uu.seUppsala University Publications
Change search
CiteExportLink to record
Permanent link

Direct link
Cite
Citation style
  • apa
  • ieee
  • modern-language-association
  • vancouver
  • Other style
More styles
Language
  • de-DE
  • en-GB
  • en-US
  • fi-FI
  • nn-NO
  • nn-NB
  • sv-SE
  • Other locale
More languages
Output format
  • html
  • text
  • asciidoc
  • rtf
An open trial of individualized face-to-face cognitive behavior therapy for psychological distress in parents of children after end of treatment for childhood cancer including a cognitive behavioral conceptualization
Uppsala University, Disciplinary Domain of Medicine and Pharmacy, Faculty of Medicine, Department of Women's and Children's Health, Research group (Dept. of women´s and children´s health), Clinical Psychology in Healthcare.
Uppsala University, Disciplinary Domain of Medicine and Pharmacy, Faculty of Medicine, Department of Women's and Children's Health, Research group (Dept. of women´s and children´s health), Clinical Psychology in Healthcare.ORCID iD: 0000-0002-7237-4429
Division of Psychology, Department of Clinical Neuroscience, Karolinska Institutet, Stockholm, Sweden.
Uppsala University, Disciplinary Domain of Medicine and Pharmacy, Faculty of Medicine, Department of Women's and Children's Health, Research group (Dept. of women´s and children´s health), Neuropediatrics/Paediatric oncology.
Show others and affiliations
2018 (English)In: PeerJ, ISSN 2167-8359, E-ISSN 2167-8359, Vol. 6, article id e4570Article in journal (Refereed) Published
Abstract [en]

Objective

A subgroup of parents of children who have been treated for childhood cancer report high levels of psychological distress. To date there is no empirically supported psychological treatment targeting cancer-related psychological distress in this population. The aim of the current study was to test the feasibility and preliminarily evaluate the effect of individualized face-to-face cognitive behavior therapy (CBT) for parents of children after the end of treatment for childhood cancer. A secondary aim was to present a cognitive behavioral conceptualization of cancer-related distress for these parents.

Methods

An open trial was conducted where 15 parents of children who had completed successful treatment for cancer three months to five years earlier and who reported psychological distress related to a child’s previous cancer disease were provided CBT at a maximum of 15 sessions. Participants were assessed at baseline, post-intervention, and three-month follow-up using self-reported psychological distress (including posttraumatic stress symptoms (PTSS), depression, and anxiety) and the diagnostic Mini-International Neuropsychiatric Interview. Feasibility outcomes relating to recruitment, data collection, and delivery of the treatment were also examined. Individual case formulations for each participant guided the intervention and these were aggregated and presented in a conceptualization detailing core symptoms and their suggested maintenance mechanisms.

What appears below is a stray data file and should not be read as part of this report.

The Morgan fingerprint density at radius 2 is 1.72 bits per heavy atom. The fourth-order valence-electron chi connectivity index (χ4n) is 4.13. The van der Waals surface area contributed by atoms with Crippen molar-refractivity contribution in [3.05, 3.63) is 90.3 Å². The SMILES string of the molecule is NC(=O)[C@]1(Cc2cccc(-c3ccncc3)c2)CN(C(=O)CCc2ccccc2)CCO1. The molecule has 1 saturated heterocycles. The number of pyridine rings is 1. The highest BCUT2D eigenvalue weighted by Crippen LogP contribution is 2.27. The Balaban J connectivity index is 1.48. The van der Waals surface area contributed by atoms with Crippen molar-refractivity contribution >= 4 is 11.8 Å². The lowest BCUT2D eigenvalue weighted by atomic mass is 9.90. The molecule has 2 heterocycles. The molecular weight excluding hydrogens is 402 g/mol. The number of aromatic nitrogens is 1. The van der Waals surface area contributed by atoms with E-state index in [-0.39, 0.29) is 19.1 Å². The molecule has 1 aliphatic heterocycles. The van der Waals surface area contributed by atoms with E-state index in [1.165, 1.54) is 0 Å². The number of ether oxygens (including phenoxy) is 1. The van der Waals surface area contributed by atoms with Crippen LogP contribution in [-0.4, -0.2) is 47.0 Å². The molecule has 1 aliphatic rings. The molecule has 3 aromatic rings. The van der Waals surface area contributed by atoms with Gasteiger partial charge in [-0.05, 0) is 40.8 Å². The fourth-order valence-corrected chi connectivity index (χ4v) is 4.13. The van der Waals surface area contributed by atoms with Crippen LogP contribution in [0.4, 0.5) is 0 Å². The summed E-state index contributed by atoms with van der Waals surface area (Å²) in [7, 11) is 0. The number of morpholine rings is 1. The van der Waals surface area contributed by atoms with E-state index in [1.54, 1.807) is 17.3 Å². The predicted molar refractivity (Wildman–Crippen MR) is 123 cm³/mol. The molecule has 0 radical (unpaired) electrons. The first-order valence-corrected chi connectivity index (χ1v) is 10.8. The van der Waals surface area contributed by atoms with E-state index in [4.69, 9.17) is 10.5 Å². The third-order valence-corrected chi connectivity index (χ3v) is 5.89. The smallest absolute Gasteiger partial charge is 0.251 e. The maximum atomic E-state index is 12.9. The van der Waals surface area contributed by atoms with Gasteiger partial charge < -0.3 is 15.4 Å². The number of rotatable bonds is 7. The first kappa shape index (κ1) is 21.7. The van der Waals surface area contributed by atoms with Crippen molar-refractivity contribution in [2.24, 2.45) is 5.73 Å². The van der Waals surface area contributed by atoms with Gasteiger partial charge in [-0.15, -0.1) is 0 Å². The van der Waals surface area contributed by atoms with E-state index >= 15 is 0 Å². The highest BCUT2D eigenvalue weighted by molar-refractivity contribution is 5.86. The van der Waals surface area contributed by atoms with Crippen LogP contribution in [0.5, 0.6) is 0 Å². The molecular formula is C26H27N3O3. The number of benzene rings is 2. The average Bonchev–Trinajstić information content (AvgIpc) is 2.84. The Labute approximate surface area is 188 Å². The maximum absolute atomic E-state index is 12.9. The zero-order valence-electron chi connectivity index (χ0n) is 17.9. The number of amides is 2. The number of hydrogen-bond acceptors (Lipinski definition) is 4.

Results

A total of 93% of the participants completed the treatment and all of them completed the follow-up assessment. From baseline to post-assessment, parents reported significant improvements in PTSS, depression, and anxiety with medium to large effect sizes (Cohen’s d = 0.65–0.92). Results were maintained or improved at a three-month follow-up. At baseline, seven (47%) participants fulfilled the diagnostic criteria for major depressive disorder and four (29%) fulfilled the criteria for posttraumatic stress disorder, compared to none at a post-assessment and a follow-up assessment. The resulting cognitive behavioral conceptualization suggests traumatic stress and depression as the core features of distress, and avoidance and inactivity is suggested as the core maintenance mechanisms.

Conclusion

The treatment was feasible and acceptable to the participants. Significant improvements in distress were observed during the study. Overall, results suggest that the psychological treatment for parents of children after end of treatment for childhood cancer used in the current study is promising and should be tested and evaluated in future studies.

Place, publisher, year, edition, pages
2018. Vol. 6, article id e4570
National Category
Cancer and Oncology Psychology
Identifiers
URN: urn:nbn:se:uu:diva-349407DOI: 10.7717/peerj.4570ISI: 000429852600001PubMedID: 29666751OAI: oai:DiVA.org:uu-349407DiVA, id: diva2:1201771
Funder
Swedish Research Council, VR521-2010-3042; VR521-2014-3337Swedish Cancer Society, CAN2013/580;CAN2014/613Available from: 2018-04-26 Created: 2018-04-26 Last updated: 2018-06-19Bibliographically approved

Open Access in DiVA

fulltext(2572 kB)18 downloads
File information
File name FULLTEXT01.pdfFile size 2572 kBChecksum SHA-512
582f8213d6bbbc32c73d83f6433f7b4de7e51fd79ebe37530f8511dba30b6f6944b92ad4dd0e59bfb1e50c0c35a03e6406a32b82e538633d90c9da7b6afa7510
Type fulltextMimetype application/pdf

Other links

Publisher's full textPubMed

Authority records BETA

Ljungman, LisaCernvall, MartinGhaderi, AtaLjungman, Gustafvon Essen, Louise

Search in DiVA

By author/editor
Ljungman, LisaCernvall, MartinGhaderi, AtaLjungman, Gustafvon Essen, Louise
By organisation
Clinical Psychology in HealthcareNeuropediatrics/Paediatric oncology
In the same journal
PeerJ
Cancer and OncologyPsychology

Search outside of DiVA

GoogleGoogle Scholar
Total: 18 downloads
The number of downloads is the sum of all downloads of full texts. It may include eg previous versions that are now no longer available

doi
pubmed
urn-nbn

Altmetric score

doi
pubmed
urn-nbn
Total: 69 hits
CiteExportLink to record
Permanent link

Direct link
Cite
Citation style
  • apa
  • ieee
  • modern-language-association
  • vancouver
  • Other style
More styles
Language
  • de-DE
  • en-GB
  • en-US
  • fi-FI
  • nn-NO
  • nn-NB
  • sv-SE
  • Other locale
More languages
Output format
  • html
  • text
  • asciidoc
  • rtf